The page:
According to director Alex Cox, who’s devoted quite a lot of attention to The Great Silence, the decision to film Silence in Spain’s snowy Pyrenees Mountain region was the result of Corbucci wanting to take a skiing trip. Whatever the case, it’s a decision responsible for giving the film a unique and visually striking character.
Tomas Milian, the Cuban-born actor who made a name for himself as an actor in Italy, plays Basco, a ruffian who hangs with a seedy general who claims to be championing the cause of the common man when in fact he’s little more than a thug doing his best to amass a fortune for himself.
Betty proves, in the best Turkish cinema tradition, to be quite a fighter in her own right, taking on a somewhat pointless undercover mission that involves her dressing as an Indian squaw and ultimately leading a climactic charge that saves the hide of the hopelessly outgunned Swing.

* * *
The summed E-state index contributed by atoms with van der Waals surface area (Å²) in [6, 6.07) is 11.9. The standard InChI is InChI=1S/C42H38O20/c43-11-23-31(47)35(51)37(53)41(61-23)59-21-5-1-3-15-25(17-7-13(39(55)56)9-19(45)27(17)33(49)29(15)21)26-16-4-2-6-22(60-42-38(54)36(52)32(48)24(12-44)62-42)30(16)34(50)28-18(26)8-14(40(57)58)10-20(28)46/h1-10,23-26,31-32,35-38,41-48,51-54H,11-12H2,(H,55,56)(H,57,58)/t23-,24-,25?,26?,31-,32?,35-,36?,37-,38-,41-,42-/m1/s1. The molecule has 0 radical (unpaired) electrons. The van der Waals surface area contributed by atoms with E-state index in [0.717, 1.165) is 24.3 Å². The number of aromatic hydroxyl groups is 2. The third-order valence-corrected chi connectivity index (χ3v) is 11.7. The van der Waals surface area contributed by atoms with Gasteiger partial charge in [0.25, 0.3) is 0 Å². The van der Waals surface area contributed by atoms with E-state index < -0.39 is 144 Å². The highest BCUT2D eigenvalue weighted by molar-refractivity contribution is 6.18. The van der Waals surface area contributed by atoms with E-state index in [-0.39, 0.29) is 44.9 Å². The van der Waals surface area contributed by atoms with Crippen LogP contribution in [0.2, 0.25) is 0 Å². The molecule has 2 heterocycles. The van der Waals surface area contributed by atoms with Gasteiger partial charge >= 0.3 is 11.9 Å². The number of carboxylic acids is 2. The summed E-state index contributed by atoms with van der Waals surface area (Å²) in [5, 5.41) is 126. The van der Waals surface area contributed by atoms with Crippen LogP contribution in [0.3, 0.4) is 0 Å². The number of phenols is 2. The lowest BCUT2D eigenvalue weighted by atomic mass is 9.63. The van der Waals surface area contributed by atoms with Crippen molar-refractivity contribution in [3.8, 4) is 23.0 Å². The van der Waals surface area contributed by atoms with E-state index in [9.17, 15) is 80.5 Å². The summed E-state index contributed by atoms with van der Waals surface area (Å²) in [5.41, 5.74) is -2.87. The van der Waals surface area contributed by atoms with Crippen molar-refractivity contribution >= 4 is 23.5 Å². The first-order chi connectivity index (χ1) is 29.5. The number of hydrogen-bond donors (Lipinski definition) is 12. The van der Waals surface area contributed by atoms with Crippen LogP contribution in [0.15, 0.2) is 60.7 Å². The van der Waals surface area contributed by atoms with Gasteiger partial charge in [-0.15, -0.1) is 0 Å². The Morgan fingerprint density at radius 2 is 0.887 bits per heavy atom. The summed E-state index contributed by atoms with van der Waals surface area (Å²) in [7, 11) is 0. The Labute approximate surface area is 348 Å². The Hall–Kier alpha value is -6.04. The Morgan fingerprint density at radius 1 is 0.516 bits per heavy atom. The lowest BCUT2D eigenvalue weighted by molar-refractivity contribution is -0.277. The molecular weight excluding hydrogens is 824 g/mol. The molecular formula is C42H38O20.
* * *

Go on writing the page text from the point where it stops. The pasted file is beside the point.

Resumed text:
By the time filming on The Sons of Great Bear was nearing its end, Gojko Mitic, who considered the film a one-off effort on his part, had had it. The actor would later admit to some churlish onset behavior brought on by homesickness and impatience.
There’s just something about the combination of the Western genre’s Spartan, rough-hewn aesthetic with Bollywood’s tendency toward the exuberant and phantasmagorical that I find hard to resist. If you want to join me in this new obsession, Kaala Sona is certainly a good place to start.